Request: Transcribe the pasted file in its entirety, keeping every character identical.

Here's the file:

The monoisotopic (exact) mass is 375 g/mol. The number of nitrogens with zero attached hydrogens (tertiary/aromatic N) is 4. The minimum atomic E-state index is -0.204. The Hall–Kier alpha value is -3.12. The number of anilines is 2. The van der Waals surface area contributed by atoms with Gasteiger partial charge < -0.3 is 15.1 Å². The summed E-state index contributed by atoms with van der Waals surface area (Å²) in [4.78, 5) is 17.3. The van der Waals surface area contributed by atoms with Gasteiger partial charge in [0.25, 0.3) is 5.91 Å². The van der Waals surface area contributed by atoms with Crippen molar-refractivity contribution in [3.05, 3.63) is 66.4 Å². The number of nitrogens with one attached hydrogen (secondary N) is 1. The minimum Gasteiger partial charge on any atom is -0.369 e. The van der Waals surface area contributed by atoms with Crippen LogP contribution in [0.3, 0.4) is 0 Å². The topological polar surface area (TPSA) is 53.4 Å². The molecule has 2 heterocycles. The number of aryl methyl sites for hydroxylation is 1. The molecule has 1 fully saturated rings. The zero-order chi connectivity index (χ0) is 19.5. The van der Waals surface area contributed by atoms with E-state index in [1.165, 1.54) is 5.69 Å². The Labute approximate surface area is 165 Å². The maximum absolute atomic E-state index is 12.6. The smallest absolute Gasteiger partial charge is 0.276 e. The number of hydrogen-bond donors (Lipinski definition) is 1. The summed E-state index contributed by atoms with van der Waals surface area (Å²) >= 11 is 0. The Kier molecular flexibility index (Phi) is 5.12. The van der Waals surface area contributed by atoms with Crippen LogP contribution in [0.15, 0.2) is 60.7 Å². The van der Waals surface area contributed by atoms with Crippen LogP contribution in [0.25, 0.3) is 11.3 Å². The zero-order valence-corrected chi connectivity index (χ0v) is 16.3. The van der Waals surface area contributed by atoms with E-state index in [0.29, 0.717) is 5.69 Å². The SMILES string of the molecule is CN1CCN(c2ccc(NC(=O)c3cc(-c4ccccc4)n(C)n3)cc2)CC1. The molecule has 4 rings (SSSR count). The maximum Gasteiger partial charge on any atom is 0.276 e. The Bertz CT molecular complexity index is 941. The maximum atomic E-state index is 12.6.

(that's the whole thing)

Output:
The monoisotopic (exact) mass is 375 g/mol. The number of nitrogens with zero attached hydrogens (tertiary/aromatic N) is 4. The minimum atomic E-state index is -0.204. The Hall–Kier alpha value is -3.12. The number of anilines is 2. The van der Waals surface area contributed by atoms with Gasteiger partial charge < -0.3 is 15.1 Å². The summed E-state index contributed by atoms with van der Waals surface area (Å²) in [4.78, 5) is 17.3. The van der Waals surface area contributed by atoms with Gasteiger partial charge in [0.25, 0.3) is 5.91 Å². The van der Waals surface area contributed by atoms with Crippen molar-refractivity contribution in [3.05, 3.63) is 66.4 Å². The number of nitrogens with one attached hydrogen (secondary N) is 1. The minimum Gasteiger partial charge on any atom is -0.369 e. The van der Waals surface area contributed by atoms with Crippen LogP contribution in [0.3, 0.4) is 0 Å². The topological polar surface area (TPSA) is 53.4 Å². The molecule has 2 heterocycles. The number of aryl methyl sites for hydroxylation is 1. The molecule has 1 fully saturated rings. The zero-order chi connectivity index (χ0) is 19.5. The van der Waals surface area contributed by atoms with E-state index in [1.165, 1.54) is 5.69 Å². The Labute approximate surface area is 165 Å². The maximum absolute atomic E-state index is 12.6. The smallest absolute Gasteiger partial charge is 0.276 e. The number of hydrogen-bond donors (Lipinski definition) is 1. The summed E-state index contributed by atoms with van der Waals surface area (Å²) >= 11 is 0. The Kier molecular flexibility index (Phi) is 5.12. The van der Waals surface area contributed by atoms with Crippen LogP contribution in [0.15, 0.2) is 60.7 Å². The van der Waals surface area contributed by atoms with Crippen LogP contribution in [0.25, 0.3) is 11.3 Å². The zero-order valence-corrected chi connectivity index (χ0v) is 16.3. The van der Waals surface area contributed by atoms with E-state index in [0.29, 0.717) is 5.69 Å². The SMILES string of the molecule is CN1CCN(c2ccc(NC(=O)c3cc(-c4ccccc4)n(C)n3)cc2)CC1. The molecule has 4 rings (SSSR count). The maximum Gasteiger partial charge on any atom is 0.276 e. The Bertz CT molecular complexity index is 941. The maximum atomic E-state index is 12.6.